The court explained its decision, via Pro Football Talk's Mike Florio:
"[W]e find plaintiffs' purchase of a ticket merely granted them the right of entry and a seat at the game. [W]e find public policy considerations weigh in favor of restricting the rights of spectators to bring actions based on the conduct of officials of professional sporting leagues. ... While we are certainly cognizant of the passion of sports fans, and particularly those who are fans of the New Orleans Saints, the courts are not the proper forum to litigate such disputes."
According to Fox 8, attorney Antonio LeMon was suing the NFL and game officials, alleging fraud.
Back in June, Louisiana State Civil District Court Judge Nicole Sheppard ruled LeMon was allowed to request documents and ask questions of NFL officials. That potentially could have led to LeMon questioning NFL commissioner Roger Goodell and three officials from the game.
LeMon was seeking $75,000 in damages, which he planned to donate to charity had he been awarded the sum. He previously made it clear that his goal was never about money.
"The purpose of the lawsuit is not to get some minuscule amount of money. They won't even notice that," LeMon said in July, via the Kevin McGill of the Associated Press. "It's to get at the truth."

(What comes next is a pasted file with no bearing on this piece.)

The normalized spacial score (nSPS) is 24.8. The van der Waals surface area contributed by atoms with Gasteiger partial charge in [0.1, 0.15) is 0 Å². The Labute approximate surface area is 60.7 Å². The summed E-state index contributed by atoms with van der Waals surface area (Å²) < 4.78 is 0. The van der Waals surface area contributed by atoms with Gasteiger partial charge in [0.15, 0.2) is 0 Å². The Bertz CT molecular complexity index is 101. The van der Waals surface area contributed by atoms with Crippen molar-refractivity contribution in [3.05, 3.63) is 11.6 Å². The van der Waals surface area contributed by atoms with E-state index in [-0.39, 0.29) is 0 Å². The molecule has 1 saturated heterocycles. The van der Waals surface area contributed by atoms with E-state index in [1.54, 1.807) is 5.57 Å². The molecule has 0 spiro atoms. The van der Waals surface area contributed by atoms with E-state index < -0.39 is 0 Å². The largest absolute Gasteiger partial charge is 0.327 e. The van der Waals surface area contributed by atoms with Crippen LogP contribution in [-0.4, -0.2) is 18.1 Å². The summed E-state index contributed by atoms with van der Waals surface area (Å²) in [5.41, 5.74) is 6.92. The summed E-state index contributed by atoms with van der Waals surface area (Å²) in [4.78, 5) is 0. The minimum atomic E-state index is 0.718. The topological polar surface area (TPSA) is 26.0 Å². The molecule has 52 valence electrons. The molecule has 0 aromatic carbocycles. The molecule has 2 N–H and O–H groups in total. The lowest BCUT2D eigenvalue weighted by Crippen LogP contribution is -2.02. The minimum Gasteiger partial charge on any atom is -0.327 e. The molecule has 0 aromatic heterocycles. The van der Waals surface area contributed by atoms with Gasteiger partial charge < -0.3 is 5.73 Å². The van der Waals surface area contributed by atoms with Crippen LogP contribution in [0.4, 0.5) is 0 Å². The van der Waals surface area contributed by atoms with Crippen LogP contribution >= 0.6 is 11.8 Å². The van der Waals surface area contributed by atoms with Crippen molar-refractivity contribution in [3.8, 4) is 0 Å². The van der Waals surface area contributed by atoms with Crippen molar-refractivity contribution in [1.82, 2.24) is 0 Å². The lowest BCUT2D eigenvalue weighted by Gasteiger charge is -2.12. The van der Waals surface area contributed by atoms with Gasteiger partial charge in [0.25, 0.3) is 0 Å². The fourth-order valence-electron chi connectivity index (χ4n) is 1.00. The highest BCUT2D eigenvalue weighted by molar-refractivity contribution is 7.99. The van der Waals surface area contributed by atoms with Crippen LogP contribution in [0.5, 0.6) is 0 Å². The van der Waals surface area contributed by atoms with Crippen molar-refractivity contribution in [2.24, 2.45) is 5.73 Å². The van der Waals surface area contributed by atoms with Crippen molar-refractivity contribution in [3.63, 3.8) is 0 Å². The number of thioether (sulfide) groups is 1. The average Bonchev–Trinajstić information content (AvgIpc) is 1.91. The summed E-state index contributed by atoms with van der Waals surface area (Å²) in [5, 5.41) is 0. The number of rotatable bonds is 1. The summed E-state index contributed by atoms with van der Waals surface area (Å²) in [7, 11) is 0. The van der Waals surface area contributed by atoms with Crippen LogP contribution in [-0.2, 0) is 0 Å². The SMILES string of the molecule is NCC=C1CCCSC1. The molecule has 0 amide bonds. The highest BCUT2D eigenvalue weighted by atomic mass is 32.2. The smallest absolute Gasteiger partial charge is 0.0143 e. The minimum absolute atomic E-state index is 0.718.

Friday's ruling, though, has reversed Judge Sheppard's ruling and dismissed the case.
Last season's NFC title game featured one of the most glaring non-calls in NFL history, as Rams cornerback Nickell Robey-Coleman was not called for defensive pass interference on a third-down pass intended for Saints receiver Tommylee Lewis late in the fourth quarter.
"Yes, I got there too early," he said. "I was beat, and I was trying to save the touchdown."
He added: "I just know I got there before the ball got there. And I whacked his ass."
Had Robey-Coleman been called for interference, New Orleans would have been in position to run out the clock and line up for a potential game-winning field goal as time expired. Instead, the Saints had to kick a field goal on the next play, which gave the Rams time to force overtime with a field goal of their own.
Los Angeles pulled out a 26-23 victory in overtime, denying New Orleans its first Super Bowl appearance since 2010.
The heartbreaking loss caused no shortage of outrage in the Big Easy, as Saints fans boycotted Super Bowl LIII, which the Rams lost to the New England Patriots, 13-3.